Aimovig (erenumab) for migraine

I have posted about the CGRP blocking medication research in the past:

CGRP: New frontiers in migraine prevention

“CGRP targeted treatment is the first migraine preventative for migraines ever. Ever. The research suggests targeting calcitonin gene-related peptide (CGRP), a protein that helps with triggering, sending, and heightening sensitivity to the migraine pain, can help improve migraine intensity and frequency in migraineurs when blocked. CGRP is released during a migraine. It is a strong vasodilator of cerebral arteries. The serum CGRP levels are elevated in migraine and persistently in chronic migraines. CGRP basically binds to receptors that activate and cause symptoms of migraines like vasodilation, inflammation and pain. If you were to be given an infusion of it, it would trigger a migraine attack. Therefore, the idea is for anti-CGRP and anti-CGRP receptor monoclonal antibodies to help prevent the migraine attacks from happening. It is ‘”the best validated target for migraine, ever,’ says David Dodick, a neurologist at the Mayo Clinic in Phoenix. It may also help finally solve the centuries-old puzzle of what triggers the complex events of a migraine attack, which can cause brain activity to be ‘completely disregulated’ for several days, similar to epilepsy and other recurrent, seizurelike disorders, says Michel Ferrari, a neurologist at Leiden University in the Netherlands.’ (Science mag) They are well-tolerated medications without the 801 side effects we tend to see in preventatives now.”

Aimovig for migraine

Aimovig is the first to the finish line and is now on the market

I am happy to announce it is now available in Canada!

Aimovig (erenumab) was approved for the treatment of patients with migraine by:

  • Food and Drug Administration (FDA), USA, on May 17, 20181

  • Therapeutic Goods Administration (TGA), Australia, July 2, 2018
  • Swissmedic, Switzerland, July 16, 20186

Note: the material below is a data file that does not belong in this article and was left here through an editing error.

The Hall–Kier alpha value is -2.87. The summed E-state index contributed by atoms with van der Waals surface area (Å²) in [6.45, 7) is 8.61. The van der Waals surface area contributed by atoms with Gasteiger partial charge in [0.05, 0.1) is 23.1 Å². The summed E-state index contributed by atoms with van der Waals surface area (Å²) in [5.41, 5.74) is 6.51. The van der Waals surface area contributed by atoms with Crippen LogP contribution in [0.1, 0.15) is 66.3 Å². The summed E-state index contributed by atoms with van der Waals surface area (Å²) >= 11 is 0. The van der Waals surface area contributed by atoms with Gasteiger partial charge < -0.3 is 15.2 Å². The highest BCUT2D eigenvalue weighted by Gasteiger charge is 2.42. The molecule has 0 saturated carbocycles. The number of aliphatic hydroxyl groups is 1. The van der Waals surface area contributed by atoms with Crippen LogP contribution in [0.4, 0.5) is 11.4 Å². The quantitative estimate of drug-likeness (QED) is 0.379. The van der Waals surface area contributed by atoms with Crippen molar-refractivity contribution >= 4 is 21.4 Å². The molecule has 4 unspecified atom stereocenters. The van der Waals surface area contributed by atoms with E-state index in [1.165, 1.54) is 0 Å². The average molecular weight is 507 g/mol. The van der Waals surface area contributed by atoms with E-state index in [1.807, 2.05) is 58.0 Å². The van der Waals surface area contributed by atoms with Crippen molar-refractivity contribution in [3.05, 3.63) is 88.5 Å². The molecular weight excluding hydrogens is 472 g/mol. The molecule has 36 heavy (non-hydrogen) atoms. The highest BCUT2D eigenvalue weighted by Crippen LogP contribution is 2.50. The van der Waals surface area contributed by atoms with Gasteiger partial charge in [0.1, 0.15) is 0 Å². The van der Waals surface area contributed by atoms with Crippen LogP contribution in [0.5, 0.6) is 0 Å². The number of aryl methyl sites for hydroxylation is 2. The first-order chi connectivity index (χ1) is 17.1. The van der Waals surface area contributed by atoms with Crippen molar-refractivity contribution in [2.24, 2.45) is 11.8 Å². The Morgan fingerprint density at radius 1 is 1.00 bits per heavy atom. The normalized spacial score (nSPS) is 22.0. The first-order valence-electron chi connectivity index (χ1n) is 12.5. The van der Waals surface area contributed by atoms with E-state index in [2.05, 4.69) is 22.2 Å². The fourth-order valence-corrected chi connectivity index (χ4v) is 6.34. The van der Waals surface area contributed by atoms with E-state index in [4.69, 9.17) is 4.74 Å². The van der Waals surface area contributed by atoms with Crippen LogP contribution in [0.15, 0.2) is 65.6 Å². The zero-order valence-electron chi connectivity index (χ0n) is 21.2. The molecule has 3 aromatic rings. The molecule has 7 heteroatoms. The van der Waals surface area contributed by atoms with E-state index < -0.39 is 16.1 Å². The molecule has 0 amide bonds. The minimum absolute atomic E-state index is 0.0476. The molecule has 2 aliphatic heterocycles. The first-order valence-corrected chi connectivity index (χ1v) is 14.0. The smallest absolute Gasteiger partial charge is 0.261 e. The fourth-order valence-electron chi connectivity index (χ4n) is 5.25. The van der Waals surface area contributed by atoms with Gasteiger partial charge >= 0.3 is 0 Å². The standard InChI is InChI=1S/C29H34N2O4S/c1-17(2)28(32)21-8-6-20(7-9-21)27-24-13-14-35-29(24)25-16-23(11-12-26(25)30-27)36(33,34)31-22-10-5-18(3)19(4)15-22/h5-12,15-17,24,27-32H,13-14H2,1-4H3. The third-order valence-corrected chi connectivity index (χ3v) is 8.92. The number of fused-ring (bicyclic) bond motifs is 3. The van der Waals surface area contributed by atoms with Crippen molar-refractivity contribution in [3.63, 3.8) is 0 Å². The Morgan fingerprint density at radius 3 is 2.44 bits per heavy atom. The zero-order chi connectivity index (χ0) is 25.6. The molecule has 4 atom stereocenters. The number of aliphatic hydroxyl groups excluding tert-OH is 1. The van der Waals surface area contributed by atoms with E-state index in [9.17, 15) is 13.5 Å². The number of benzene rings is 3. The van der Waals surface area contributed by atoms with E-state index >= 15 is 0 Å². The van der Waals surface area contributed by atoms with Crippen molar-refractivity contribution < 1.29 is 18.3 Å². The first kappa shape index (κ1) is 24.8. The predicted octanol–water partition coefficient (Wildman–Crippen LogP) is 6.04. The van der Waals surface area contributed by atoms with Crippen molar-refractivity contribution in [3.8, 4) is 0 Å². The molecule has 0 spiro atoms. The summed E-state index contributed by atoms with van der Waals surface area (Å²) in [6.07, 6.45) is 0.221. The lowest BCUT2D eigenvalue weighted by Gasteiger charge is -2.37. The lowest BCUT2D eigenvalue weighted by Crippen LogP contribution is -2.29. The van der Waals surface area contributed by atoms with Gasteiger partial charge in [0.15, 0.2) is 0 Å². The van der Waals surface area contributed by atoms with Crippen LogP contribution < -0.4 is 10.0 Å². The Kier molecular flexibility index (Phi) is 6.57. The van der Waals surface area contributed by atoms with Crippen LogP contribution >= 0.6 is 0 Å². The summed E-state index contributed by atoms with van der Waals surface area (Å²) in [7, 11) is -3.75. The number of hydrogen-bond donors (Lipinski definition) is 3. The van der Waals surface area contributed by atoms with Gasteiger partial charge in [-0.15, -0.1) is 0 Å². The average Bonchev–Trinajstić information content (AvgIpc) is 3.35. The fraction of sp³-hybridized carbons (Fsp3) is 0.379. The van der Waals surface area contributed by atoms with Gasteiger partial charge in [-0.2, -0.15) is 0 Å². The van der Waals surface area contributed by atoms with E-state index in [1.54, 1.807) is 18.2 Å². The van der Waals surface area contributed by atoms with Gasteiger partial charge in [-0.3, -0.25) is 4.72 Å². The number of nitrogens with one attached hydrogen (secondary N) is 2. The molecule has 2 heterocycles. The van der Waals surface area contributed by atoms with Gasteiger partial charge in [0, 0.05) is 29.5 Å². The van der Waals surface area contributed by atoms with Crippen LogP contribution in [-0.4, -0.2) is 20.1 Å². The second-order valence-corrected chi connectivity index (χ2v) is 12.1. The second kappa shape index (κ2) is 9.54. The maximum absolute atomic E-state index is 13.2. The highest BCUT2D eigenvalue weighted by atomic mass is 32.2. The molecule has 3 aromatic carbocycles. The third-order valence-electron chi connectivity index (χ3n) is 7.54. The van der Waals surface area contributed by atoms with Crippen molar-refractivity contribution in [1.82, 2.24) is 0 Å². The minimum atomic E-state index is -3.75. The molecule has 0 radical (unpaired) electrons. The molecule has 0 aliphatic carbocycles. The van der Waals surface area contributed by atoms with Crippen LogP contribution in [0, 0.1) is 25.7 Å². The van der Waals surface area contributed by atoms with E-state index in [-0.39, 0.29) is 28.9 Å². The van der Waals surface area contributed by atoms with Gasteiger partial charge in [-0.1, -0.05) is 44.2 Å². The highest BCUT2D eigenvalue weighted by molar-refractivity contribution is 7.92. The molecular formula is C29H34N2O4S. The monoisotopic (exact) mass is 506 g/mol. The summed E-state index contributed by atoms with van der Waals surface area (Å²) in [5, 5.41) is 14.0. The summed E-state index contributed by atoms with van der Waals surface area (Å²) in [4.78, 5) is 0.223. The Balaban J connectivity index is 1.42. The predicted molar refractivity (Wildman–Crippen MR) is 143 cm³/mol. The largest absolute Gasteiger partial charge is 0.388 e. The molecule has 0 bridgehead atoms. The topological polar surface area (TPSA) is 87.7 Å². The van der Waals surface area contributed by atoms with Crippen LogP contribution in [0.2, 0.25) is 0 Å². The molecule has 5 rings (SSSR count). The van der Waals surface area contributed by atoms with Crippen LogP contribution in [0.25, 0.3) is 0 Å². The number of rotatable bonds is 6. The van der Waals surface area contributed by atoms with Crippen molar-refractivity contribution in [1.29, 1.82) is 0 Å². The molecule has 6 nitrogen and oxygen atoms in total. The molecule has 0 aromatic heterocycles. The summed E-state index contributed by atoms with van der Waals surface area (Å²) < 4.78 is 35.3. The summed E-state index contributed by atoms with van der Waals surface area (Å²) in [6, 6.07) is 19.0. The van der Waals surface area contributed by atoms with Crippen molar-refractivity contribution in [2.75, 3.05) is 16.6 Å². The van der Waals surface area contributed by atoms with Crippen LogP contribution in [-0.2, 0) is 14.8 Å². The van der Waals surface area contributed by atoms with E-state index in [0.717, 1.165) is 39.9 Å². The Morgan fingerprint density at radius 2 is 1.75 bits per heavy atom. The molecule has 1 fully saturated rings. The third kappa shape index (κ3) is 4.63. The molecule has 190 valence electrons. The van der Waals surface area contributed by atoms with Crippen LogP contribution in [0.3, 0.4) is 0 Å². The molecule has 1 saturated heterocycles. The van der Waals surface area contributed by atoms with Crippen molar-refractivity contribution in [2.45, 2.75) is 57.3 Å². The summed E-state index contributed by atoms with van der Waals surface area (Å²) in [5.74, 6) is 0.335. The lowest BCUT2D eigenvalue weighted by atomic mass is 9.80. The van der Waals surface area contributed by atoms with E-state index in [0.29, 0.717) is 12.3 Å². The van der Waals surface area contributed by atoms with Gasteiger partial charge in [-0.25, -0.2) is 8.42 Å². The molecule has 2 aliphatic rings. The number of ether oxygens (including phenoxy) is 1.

• European Medical Agency (EMA), European Union, July 30, 20185
  • Health Canada, Canada, August 1, 20187Source
  • It is a once a month CGRP blocking medication. (How to take)
  • About 50% of responders get a 50% reduction in migraines.
  • And it can be taken with Botox from what I have heard from others. Which would even improve results.
  • What is mind-blowing is that in one study of chronic migraine 40% had a 50% reduction. We are notoriously difficult to treat and frankly I was quite astonished by this research

This medication is particularly exciting to me given I am chronic and daily. I am a non-responder to preventatives. And only get some intensity reduction and the very occasional free migraine day from Botox. I’ll take that migraine intensity reduction, by the way. I forgot to schedule my last dose of Botox (because of the cognitive issues with vertigo lately) and the migraines have been insanely intense as a result. So the response rate for this well-tolerated medication is impressive. I have heard numerous results from people since it has been approved in the U.S that are exceptional.

In about 3% of people the side effects are:

  • Constipation
  • injection site irritation

As you might know, with current migraine preventatives such as blood pressure meds, antidepressants, and anti-seizure medications the list of side effects is massive. Topamax, the one most recommended for chronic migraine, is often complained about due to its cognitive issues but, honestly, it has a lot of side effects. Some people cannot tolerate it at all. I had a problem with it and when they increased my dosage I got quite ill. So a preventative designed specifically for migraine that Also doesn’t have a boatload of side effects is extremely promising.

Study example

See other posts:

Migraine botox study

Chronic migraine: is Topamax to blame for brain drain?

Migraine, depression, and allodynia
Buy Me a Coffee at ko-fi.com

Advertisements

4 comments

  1. I just moved and I’m seeing a new doctor. He wants me to give Botox another shot, but when I tried it 5 or 6 years ago it didn’t do much, it helped reduce the intensity for a while, but after 9 months it stopped doing that, so I’m not excited about doing this again. But, I saw in my records that he says if this doesn’t work he’s giving me Aimovig.
    Of course this is the same dr who prescribed the gammaCore on June 26th, and I still haven’t received it.

    I just want a little relief. The clusters have been bad lately, that makes the migraines and daily headaches less tolerable.
    I hope you can try it soon. I look forward to hearing about your experience.

    Liked by 1 person

    1. The main problem I’ll have is that my doc might insist I go to the neuro to get it. Which because I haven’t been to him in over a year means another referral and then the waiting list. But I am determined to try it.

      Like

Leave a Reply

Fill in your details below or click an icon to log in:

WordPress.com Logo

You are commenting using your WordPress.com account. Log Out /  Change )

Google+ photo

You are commenting using your Google+ account. Log Out /  Change )

Twitter picture

You are commenting using your Twitter account. Log Out /  Change )

Facebook photo

You are commenting using your Facebook account. Log Out /  Change )

Connecting to %s

This site uses Akismet to reduce spam. Learn how your comment data is processed.